T007 - Wed 9 Mar 2022 / Mer 9 mar 2022



Wednesday 9 March 2022 Mercredi 9 mars 2022

2492725 Ontario Inc. Act, 2022

Navigation Project Management Inc. Act, 2022

Superior Corporate Services Limited Act, 2022


The committee met at 0900 in committee room 1.

The Vice-Chair (Mr. John Fraser): Good morning, everyone, and welcome back to, I guess, our first in-person meeting on the Standing Committee on Regulations and Private Bills. I’d just like to remind everybody that we still have a masking policy. When you’re speaking or having a drink, you can have the mask off, but please keep your mask on for the time being.

We’re joined by staff from legislative counsel, Hansard and broadcasting and recording this morning. Please wait until I recognize you before starting to speak, and as always, all comments go through the Chair.

Are there any questions before we begin? Great. We have three private bills on the agenda today which we are going to consider.

2492725 Ontario Inc. Act, 2022

Consideration of the following bill:

Bill Pr54, An Act to revive 2492725 Ontario Inc.

The Vice-Chair (Mr. John Fraser): The first bill is Pr54, An Act to revive 2492725 Ontario Inc. MPP Yarde is the sponsor. MPP Yarde.

Mr. Kevin Yarde: Thank you, Chair. At the moment, what I’m going to do is defer any questions to Mr. Omar Mohammad Abujebbeh.

The Vice-Chair (Mr. John Fraser): I would ask the applicant to introduce himself as well, please.

Mr. Omar Mohammad Abujebbeh: Good morning, everybody. My name is Omar Abujebbeh.

The Vice-Chair (Mr. John Fraser): Thank you, sir.

Does Mr. Yarde or the applicant have any comments on the bill?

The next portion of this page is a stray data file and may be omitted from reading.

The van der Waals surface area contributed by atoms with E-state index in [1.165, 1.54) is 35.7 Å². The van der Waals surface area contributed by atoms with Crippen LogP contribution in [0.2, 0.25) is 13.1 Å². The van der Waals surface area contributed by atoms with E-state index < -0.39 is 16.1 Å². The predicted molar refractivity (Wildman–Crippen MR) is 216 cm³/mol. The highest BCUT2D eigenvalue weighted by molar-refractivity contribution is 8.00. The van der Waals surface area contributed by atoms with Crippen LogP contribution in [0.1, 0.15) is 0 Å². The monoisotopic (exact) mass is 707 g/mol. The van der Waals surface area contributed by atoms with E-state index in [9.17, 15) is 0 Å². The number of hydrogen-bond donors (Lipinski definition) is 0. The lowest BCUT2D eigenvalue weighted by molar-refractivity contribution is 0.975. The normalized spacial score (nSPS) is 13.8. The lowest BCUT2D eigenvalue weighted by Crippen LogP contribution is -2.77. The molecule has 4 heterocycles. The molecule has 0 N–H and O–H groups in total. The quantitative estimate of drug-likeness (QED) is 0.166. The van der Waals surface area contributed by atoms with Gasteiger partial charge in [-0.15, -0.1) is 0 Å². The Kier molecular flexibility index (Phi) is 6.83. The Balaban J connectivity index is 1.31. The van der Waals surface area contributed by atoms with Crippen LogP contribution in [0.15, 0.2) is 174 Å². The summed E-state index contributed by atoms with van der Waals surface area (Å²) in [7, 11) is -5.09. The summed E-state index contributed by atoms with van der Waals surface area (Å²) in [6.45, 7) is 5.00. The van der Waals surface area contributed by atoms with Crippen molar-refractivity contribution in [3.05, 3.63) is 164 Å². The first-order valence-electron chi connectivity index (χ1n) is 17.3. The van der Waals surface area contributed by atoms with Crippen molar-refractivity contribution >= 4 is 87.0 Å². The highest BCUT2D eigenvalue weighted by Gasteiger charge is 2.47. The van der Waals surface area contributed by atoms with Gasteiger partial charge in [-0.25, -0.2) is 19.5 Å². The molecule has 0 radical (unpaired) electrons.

Mr. Kevin Yarde: At the moment I don’t have any questions about the bill.

The Vice-Chair (Mr. John Fraser): Sir, do you have anything you’d like to say about the bill that’s being moved forward?

Mr. Omar Mohammad Abujebbeh: If somebody will ask, I can explain. I don’t have anything now.

The Vice-Chair (Mr. John Fraser): Are there any other interested parties in the room? Any comments from the government? MPP Smith.

Mr. Dave Smith: Sorry, Chair, through you: I wasn’t here when the bill came through the very first time and was deferred, so I have a couple of questions on it. When did your company dissolve?

Mr. Omar Mohammad Abujebbeh: Last year.

Mr. Dave Smith: When last year?

Mr. Omar Mohammad Abujebbeh: July 20 or something like this.

Mr. Dave Smith: And why was it that you dissolved your company?

Mr. Omar Mohammad Abujebbeh: Because I found I had a financial issue. I made a consumer proposal. I had a lot of debt because we had to lock down because of COVID. My trustee told me that we can wipe off this debt—you have to pay something, we can contact the debtor and we’ll resolve everything.

I made a consumer proposal. I do know that I had asked to close the company; I wasn’t thinking that I’d have to close the company to resolve it, but that was [inaudible] I have to resolve it. After that, five or six months, I cleared myself. I paid my debt. We contacted all the debtors. After that, I was clean. I had no debt, nothing. I was thinking to start my activity again, to revive my company and to start working. So I decided—but I didn’t know that it would take this process and this long time. I thought it was just the application, pay the fees, revive the company and start again.

Mr. Dave Smith: Typically, when we’ve had somebody come in who’s had a company that they’ve dissolved and they want to restart and function as a company again, my question is, why, and why not just create another company? Because the process of creating another company is clean, it’s fast and it’s efficient. It is no more expensive doing it that way than it is to try to revive a company that you’ve closed.